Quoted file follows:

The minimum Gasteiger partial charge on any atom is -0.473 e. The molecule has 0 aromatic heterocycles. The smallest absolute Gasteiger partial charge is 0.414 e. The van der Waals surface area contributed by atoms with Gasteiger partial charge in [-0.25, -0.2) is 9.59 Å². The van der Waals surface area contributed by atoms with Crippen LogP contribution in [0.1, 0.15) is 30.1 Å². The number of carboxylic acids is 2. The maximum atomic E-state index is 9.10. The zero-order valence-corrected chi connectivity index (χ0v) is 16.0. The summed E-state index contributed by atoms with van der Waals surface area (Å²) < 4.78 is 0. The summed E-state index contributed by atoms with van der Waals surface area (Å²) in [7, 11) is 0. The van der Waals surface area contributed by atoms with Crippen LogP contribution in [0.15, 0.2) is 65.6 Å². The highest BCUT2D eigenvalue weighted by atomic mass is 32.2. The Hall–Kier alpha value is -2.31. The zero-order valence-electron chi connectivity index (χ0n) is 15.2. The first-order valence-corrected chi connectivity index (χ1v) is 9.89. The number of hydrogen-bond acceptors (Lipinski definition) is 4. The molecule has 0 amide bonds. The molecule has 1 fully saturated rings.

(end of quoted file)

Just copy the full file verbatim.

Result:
The minimum Gasteiger partial charge on any atom is -0.473 e. The molecule has 0 aromatic heterocycles. The smallest absolute Gasteiger partial charge is 0.414 e. The van der Waals surface area contributed by atoms with Gasteiger partial charge in [-0.25, -0.2) is 9.59 Å². The van der Waals surface area contributed by atoms with Crippen LogP contribution in [0.1, 0.15) is 30.1 Å². The number of carboxylic acids is 2. The maximum atomic E-state index is 9.10. The zero-order valence-corrected chi connectivity index (χ0v) is 16.0. The summed E-state index contributed by atoms with van der Waals surface area (Å²) < 4.78 is 0. The summed E-state index contributed by atoms with van der Waals surface area (Å²) in [7, 11) is 0. The van der Waals surface area contributed by atoms with Crippen LogP contribution in [0.15, 0.2) is 65.6 Å². The highest BCUT2D eigenvalue weighted by atomic mass is 32.2. The Hall–Kier alpha value is -2.31. The zero-order valence-electron chi connectivity index (χ0n) is 15.2. The first-order valence-corrected chi connectivity index (χ1v) is 9.89. The number of hydrogen-bond acceptors (Lipinski definition) is 4. The molecule has 0 amide bonds. The molecule has 1 fully saturated rings.